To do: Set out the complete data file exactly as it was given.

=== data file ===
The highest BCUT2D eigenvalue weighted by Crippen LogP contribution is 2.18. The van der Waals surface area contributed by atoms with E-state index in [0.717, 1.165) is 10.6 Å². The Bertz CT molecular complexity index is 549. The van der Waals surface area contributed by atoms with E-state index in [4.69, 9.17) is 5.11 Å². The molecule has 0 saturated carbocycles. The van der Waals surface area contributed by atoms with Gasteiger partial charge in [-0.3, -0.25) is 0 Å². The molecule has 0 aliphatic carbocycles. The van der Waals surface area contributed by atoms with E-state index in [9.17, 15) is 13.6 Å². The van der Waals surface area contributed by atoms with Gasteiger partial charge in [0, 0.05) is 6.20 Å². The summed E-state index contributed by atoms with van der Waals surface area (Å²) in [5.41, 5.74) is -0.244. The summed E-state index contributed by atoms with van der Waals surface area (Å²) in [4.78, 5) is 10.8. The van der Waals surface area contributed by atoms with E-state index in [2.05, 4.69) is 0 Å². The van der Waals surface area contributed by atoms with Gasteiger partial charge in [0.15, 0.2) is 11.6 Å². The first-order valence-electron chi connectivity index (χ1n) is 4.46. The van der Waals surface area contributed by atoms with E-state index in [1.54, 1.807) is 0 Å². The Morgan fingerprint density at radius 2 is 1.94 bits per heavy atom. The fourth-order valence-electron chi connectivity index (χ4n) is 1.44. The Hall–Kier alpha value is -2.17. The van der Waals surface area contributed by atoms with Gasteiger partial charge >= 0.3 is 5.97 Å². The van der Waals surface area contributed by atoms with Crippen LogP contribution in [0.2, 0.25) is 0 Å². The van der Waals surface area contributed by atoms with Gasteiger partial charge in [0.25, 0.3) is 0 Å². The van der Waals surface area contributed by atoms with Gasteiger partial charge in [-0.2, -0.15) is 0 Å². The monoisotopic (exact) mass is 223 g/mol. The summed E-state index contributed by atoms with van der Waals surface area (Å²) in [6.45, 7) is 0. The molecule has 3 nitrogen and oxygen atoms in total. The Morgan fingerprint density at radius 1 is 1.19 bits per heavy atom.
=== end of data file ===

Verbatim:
The highest BCUT2D eigenvalue weighted by Crippen LogP contribution is 2.18. The van der Waals surface area contributed by atoms with E-state index in [0.717, 1.165) is 10.6 Å². The Bertz CT molecular complexity index is 549. The van der Waals surface area contributed by atoms with E-state index in [4.69, 9.17) is 5.11 Å². The molecule has 0 saturated carbocycles. The van der Waals surface area contributed by atoms with Gasteiger partial charge in [-0.3, -0.25) is 0 Å². The molecule has 0 aliphatic carbocycles. The van der Waals surface area contributed by atoms with E-state index in [9.17, 15) is 13.6 Å². The van der Waals surface area contributed by atoms with Gasteiger partial charge in [0, 0.05) is 6.20 Å². The summed E-state index contributed by atoms with van der Waals surface area (Å²) in [5.41, 5.74) is -0.244. The summed E-state index contributed by atoms with van der Waals surface area (Å²) in [4.78, 5) is 10.8. The van der Waals surface area contributed by atoms with E-state index in [2.05, 4.69) is 0 Å². The van der Waals surface area contributed by atoms with Gasteiger partial charge in [0.15, 0.2) is 11.6 Å². The first-order valence-electron chi connectivity index (χ1n) is 4.46. The van der Waals surface area contributed by atoms with E-state index in [1.54, 1.807) is 0 Å². The Morgan fingerprint density at radius 2 is 1.94 bits per heavy atom. The fourth-order valence-electron chi connectivity index (χ4n) is 1.44. The Hall–Kier alpha value is -2.17. The van der Waals surface area contributed by atoms with Gasteiger partial charge >= 0.3 is 5.97 Å². The van der Waals surface area contributed by atoms with Crippen LogP contribution in [0.2, 0.25) is 0 Å². The van der Waals surface area contributed by atoms with Gasteiger partial charge in [0.25, 0.3) is 0 Å². The van der Waals surface area contributed by atoms with Gasteiger partial charge in [-0.2, -0.15) is 0 Å². The monoisotopic (exact) mass is 223 g/mol. The summed E-state index contributed by atoms with van der Waals surface area (Å²) in [6.45, 7) is 0. The molecule has 3 nitrogen and oxygen atoms in total. The Morgan fingerprint density at radius 1 is 1.19 bits per heavy atom.